Just this morning, out of the corner of my eye, I saw a television ad that captured the confusion of our age. A well- dressed man, maybe 28, wearing a three-piece suit and the purposeful look of a computer salesman, paused in the middle of a downtown city block and said into the camera, "I used to think when I made $25,000, I'd be on Easy Street." Then, with the overdrawn mannerisms of an actor in a 60-second commercial, he shook his head as if to say, "No way!"
The man in the commercial still believes in Easy Street, that boulevard where one can stroll through life without worrying about the Mastercard credit limit. But he shakes his head because he doesn't understand the rules anymore. How much does it take now to get through that tollbooth on Easy Street?
Now that an army of 12 million unemployed is helping us win a Pyrrhic victory against inflation, it is time to consider how 15 years of double-digit uncertainty have confused our values and eroded our money benchmarks. Prices have almost tripled since 1967, but many of us still nurture the quaint notion that $25,000--or even $50,000--is a lot of money. That kind of income can't buy respect in a gourmet grocery store, let alone prompt BMW dealers to grovel.
Not long ago, there were standards. If you had a three- bedroom split-level on a half- acre lot with a new Oldsmobile in the driveway and a color TV in the rec room, you were doing fine. But if the house was in a ticky-tacky development, the car was a four-year-old Chevy and the TV was still black-and-white, then you weren't keeping up with the Joneses.
This simple pecking order is now as dated as "Leave It to Beaver" reruns. These days where you live is as much an index of when you bought your house as how much you make. The owner of the big white house on the corner could be a partner at Covington & Burling with a $2,000-a-month mortgage, or a GS11 who has lived there since 1964 and makes payments of $400 a month at an old-fashioned interest rate. Banks used to say you could afford a mortgage that was 21/2 times your annual income; now no one is certain what the guideline ought to be. What you can afford may also depend more on whether your spouse works and if you have children than on how much you're paid.
In the early 1970s, popular magazines were peddling a simple formula for determining whether you were a winner. Success was making your age in thousands. Demand a starting salary of $22,000 and expect to be making $65,000 when they hand you a Rolex at retirement.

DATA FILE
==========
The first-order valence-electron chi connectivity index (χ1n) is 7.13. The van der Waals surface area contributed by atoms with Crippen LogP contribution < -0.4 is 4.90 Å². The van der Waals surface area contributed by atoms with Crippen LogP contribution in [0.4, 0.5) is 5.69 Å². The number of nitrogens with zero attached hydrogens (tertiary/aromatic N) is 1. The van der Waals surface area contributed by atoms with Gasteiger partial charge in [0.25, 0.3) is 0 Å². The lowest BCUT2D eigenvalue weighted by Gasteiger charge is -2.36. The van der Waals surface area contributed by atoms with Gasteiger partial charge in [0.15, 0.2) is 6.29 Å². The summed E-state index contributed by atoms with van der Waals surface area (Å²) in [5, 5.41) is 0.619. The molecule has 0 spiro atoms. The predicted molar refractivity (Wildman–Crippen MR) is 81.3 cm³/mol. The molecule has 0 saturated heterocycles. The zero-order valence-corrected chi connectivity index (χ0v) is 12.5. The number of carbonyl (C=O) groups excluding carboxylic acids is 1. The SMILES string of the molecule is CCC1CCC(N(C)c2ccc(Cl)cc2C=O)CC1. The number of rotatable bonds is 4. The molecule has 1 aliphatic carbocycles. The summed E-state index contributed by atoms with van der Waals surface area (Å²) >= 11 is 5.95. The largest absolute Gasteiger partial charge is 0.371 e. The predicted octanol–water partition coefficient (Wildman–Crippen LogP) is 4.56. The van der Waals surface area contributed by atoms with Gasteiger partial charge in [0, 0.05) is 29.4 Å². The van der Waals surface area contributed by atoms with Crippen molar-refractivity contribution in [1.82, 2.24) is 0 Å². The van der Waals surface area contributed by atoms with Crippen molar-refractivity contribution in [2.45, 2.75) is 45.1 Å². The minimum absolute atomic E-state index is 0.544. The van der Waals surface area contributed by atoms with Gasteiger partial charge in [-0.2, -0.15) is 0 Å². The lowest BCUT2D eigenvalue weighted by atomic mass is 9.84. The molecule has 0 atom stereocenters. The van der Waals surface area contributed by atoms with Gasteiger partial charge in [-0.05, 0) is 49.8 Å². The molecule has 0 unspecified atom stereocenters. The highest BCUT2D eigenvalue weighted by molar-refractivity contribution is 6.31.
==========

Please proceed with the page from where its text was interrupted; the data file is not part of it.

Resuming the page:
Unfortunately, the calculation wasn't indexed for inflation. Nowadays, it's hard to imagine a callow young MBA whispering sweet nothings like, "Darling, someday soon I'll be making 1.7 times my age, and you'll be right up there with me." Instead, we flounder in a world without stable reference points, where no matter how well we do, we sense it isn't enough.
Part of the problem is that we're as bewildered about prices as we are about wages. Short of lugging the Consumer Price Index around as we shop, who can remember what anything's worth anymore? The price of chicken has doubled since 1967, sausages have tripled and oranges have almost quintupled? What does that mean? Or why is a two-year-old Toyota still worth close to what you paid for it, but a new one costs 50 percent more?
Not so long ago, new-car prices were one of the fixed reference points in the universe. In the early 1960s, you could get a VW beetle for $1,595. Who can judge what comparable basic, dependable transportation is worth today? Once everyone knew that a Buick outranked a Chevy. Now some Buicks and Chevys are distinguished primarily by grillwork and may even use the same engines. Newspaper ads don't even talk much about car prices anymore, just monthly payments. A new Pontiac T1000 is now sold for $95 down and $129.44 per month.
Technological change multipies the chaos. When first introduced, a pocket calculator cost as much as a one-way plane ticket to Los Angeles. Now you get one free if you subscribe to Newsweek. The same thing is happening to video recorders: prices have dropped by as much as 50 percent since last spring. As for home computers, if you don't like what they're offering, wait 10 minutes for the new model and the new price.
It was Oscar Wilde who described a cynic as someone who knows "the price of everything, and the value of nothing." These days, Americans can't even keep the prices straight.